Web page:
• The world is getting wealthier and older at the same time. So who's going to manage all that retirement money?
  • Inflation is beginning a new era. After 20 years of low inflation, the world is headed for a decade of constantly rising prices.
  • The world may not be running out of oil — then again, it might be — but it sure has run out of cheap oil. How to make back in the stock market what you pay at the pump and more.
  • The commodity crunch. Developing economies are demanding more iron, more copper, more nickel, more coal — and that has set off a boom for mining companies and the companies that equip them.
  • Food is the new oil. It's turning out to be as hard to increase food supplies as it is to find new oil. We're looking at a decade of higher food prices driven by competition with biofuels and the fact that people in the developing world will eat more pigs, chickens and other sources of protein as their incomes rise.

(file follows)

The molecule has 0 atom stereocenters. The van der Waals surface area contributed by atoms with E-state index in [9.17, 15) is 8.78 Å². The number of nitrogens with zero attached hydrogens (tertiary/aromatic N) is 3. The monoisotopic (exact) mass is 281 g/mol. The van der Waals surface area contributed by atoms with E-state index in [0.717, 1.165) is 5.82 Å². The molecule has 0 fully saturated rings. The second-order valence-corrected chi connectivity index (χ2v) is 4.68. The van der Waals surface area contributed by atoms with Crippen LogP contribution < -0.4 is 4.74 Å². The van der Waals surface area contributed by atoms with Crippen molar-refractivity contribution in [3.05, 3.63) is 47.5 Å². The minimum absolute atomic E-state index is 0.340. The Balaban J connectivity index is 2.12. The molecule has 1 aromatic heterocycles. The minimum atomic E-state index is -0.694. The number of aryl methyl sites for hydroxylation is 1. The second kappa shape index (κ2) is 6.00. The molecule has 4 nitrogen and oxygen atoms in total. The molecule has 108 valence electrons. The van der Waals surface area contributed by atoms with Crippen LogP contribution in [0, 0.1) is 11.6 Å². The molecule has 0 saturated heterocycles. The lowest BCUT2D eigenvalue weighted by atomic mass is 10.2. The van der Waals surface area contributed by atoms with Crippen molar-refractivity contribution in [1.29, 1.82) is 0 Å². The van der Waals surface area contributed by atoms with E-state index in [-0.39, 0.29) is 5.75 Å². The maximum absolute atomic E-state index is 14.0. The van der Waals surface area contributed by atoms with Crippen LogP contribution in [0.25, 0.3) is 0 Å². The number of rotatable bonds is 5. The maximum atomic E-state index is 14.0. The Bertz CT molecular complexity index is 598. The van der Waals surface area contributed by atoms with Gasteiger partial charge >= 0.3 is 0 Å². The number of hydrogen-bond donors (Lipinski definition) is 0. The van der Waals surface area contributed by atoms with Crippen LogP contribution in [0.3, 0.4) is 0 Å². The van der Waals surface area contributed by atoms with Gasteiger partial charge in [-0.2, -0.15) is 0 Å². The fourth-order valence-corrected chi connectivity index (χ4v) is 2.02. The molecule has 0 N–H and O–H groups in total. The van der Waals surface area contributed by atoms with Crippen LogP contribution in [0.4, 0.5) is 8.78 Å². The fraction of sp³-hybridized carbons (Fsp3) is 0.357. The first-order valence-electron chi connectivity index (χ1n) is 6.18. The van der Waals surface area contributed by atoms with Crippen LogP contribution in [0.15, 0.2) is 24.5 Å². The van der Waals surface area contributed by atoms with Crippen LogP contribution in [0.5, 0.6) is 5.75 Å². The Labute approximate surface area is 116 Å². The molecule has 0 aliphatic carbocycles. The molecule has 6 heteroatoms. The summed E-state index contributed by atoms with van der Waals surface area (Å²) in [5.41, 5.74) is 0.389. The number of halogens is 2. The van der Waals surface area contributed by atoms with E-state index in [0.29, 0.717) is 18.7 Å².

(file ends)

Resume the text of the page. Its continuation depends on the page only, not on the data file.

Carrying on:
• We've delayed and dragged our feet, but environmental problems have become so pressing that it's time to save the world and make a buck.
  • The technology sector doesn't look anything like it used to, but fortunately the same rules still apply to what I call "hidden tech" stocks.
  • It used to be that stocks and bonds from the United States got a premium in the financial markets just for showing up. Investors were willing to pay more because the U.S. markets were so stable. They're still among the world's best in that category, but now they've got company from Canada, Australia and, of all places, Brazil.